Indira Gandhi v. Raj Narain, [AIR 1975 SC 2299]

FACTS

Two appeals to the Supreme Court are being discussed in the present case. In the first appeal, the appellant is Indira Nehru Gandhi and the respondent is  Raj Narain. The second appeal is the cross objection by Raj Narain. On June 12, 1975, the Allahabad High Court delivered a judgement, which has given rise to the present appeals. The High Court held the then Prime MInister, Smt. Indira Nehru Gandhi, guilty of committing corrupt practice by obtaining the support of government officials in furtherance of her election propaganda. The High Court further found substance in the allegation against the appellant and held her guilty of committing corrupt practices under Section 123 (7) of the Representation of the People Act, 1951 by obtaining the assistance of Yashpal Kapur,  a government officer. The High Court disqualified the appellant for a period of six years. During the pendency of the matter in the High Court, Section 77 was inserted in the Representation of People (Amendment) Act, 1974 and the Election Laws (Amendments) Act, 1975 was published in the Gazette of India. The Constitution (Thirty ninth Amendment) Act was published in the gazette in August, 1975. The Constitution Amendment Act inserted in the Ninth Schedule to the Constitution a number of enactments including to amendments Acts of 1974 and 1975 mentioned above. Article 329A was also inserted through Constitution (thirty ninth Amendment) Act, 1975.

ISSUES

  1. Whether the appellant has taken steps that constitutes corrupt practice under Section 123(7) of the Representation of the People Act ?
  2. Whether insertion of Article 329A(4) by way of Constitution (Thirty-ninth Amendment) Act, 1975 damages the basic structure of the Constitution?

ARGUMENTS

On Behalf of the Appellant:

The appellant contended that in furtherance of Article 329A(4) of the Constitution, which limits the jurisdiction of the High Court to invalidate election of a Prime Minister on any grounds, the election of the appellant shall not be deemed to be void or ever become void on any ground on which such election could be declared void.

On Behalf of the Respondent:
  1. The respondent contends that the Amendment Acts of 1974 and 1975 do not enjoy constitutional immunity under the ninth schedule because they destroy the basic structure of the Constitution.
  2. The respondent has challenged the constitutional validity of Article 329(4) on the grounds that it damages the basic structure of the Constitution as laid down under Keshwananda Bharti case[1].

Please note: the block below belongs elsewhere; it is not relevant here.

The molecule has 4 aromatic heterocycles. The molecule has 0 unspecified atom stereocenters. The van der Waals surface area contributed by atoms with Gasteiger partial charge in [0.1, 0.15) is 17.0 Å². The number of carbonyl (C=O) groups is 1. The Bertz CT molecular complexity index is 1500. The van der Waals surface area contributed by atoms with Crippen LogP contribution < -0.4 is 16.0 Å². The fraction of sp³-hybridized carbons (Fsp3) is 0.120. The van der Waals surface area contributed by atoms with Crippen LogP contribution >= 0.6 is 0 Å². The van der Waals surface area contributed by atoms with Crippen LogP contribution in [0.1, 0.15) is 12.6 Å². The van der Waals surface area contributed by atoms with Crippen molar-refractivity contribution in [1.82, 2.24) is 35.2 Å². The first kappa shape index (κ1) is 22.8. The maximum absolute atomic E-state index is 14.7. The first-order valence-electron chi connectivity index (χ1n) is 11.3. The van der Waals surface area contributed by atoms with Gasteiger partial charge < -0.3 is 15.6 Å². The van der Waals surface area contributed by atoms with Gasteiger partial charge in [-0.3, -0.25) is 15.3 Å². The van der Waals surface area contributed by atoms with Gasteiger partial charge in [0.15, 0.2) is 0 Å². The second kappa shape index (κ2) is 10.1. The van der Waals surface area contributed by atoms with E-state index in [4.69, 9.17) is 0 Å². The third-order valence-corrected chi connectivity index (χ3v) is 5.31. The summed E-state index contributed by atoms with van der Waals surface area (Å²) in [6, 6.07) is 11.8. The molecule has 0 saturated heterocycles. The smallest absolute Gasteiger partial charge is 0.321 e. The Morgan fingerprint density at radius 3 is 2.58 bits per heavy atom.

OBSERVATIONS

Issue 1:

The High Court held the election of the Indira Gandhi from the constituency of Rai Bareilly void, on the ground that the appellant committed corrupt practice under the Section 123(7) of the Representation of People Act, 1951 to the extent that she had received and availed the assistance of a Government officer, Yashpal Kapur for the furtherance of her election prospects during the period from January 7 to 24, 1971 when Yashpal Kapur was still a gazetted officer in the service of the Government of India.

The High Court found substance in the allegation and noticed that Yashpal Kapur had remained in service of the Government till January 25, 1971 which was the date of the notification of the resignation and termination of the service of a person in the service of the Central Government. Yashpal Kapur in view of the newly added explanation to section 123 (7) of the Representation of People Act, 1951 , ceased to be in government service with effect from January 14, 1971. Any assistance of Government officer which the appellant was alleged to have received or availed on or after January 14, 1971 would not make her guilty of  committing corrupt practice under Section 123(7) of the R. P. Act.

Section 10 of Amendment Act, 1975,  which the amendments made by Sections 6, 7 and 8 of the Act in the R. P. Act shall have retrospective operation, so as to apply to any election held before the commencement of the Act in respect of which an election petition is pending or in respect of which appeal from any order of the High Court is pending immediately before the commencement of Amendment 1975.

The use of the symbol of cow and calf is concerned, is covered by the amendment made in Section 123(3) of the R. P. Act. The said provisions of Amendment Act, 1975 are generic in terms and would apply to all election disputes which may be pending either in the High Court or in appeal before the Supreme Court. It is true that the retrospective operation of an amending Act has the effect of placing one party to the dispute in a more advantageous position compared to others but that is unavoidable in most of the amendments with retrospective operation. One of the objects of the change effected by Act of 1975 is to remove the uncertainty and set at rest the controversy as to what would be the precise date of a person in the service of the Central Government ceasing to be in such service in case he tenders his resignation. The amended law makes it clear that where the date of taking effect of the resignation is stated in the publication in the Official Gazette, it shall be that date.

The newly added proviso to Section 123(7) is concerned, it may be stated that the act in the discharge or purported discharge of official duty of the government employees would in the very nature of things have to be of a kind which is compliant to their official duties. It may include steps taken by the government employees for maintenance of law and order or in connection with the security of a candidate or other persons. It would not, however, include canvassing or doing such acts which may properly be considered to be part of the election propaganda for furtherance of the prospects of a candidate’s election.

What is permissible under the above provision is that which is done in public interest and not something done in the personal interest of a candidate. In spite of some problems which may arise in close cases, this difference must be borne in mind. If, however, in the course of doing something in public interest, some advantage may also possibly accrue to a candidate at a beneficial position, it will have to be regarded as incidental and would not detract from action taken under the above provision being in public interest. Contrary to that, any action taken with a view to benefit the personal interest of a candidate should not be allowed to be perceived as an action taken in public interest. It should be ensured that public interest is not allowed to degenerate into a cloak for furtherance of the personal interests of a candidate in an election.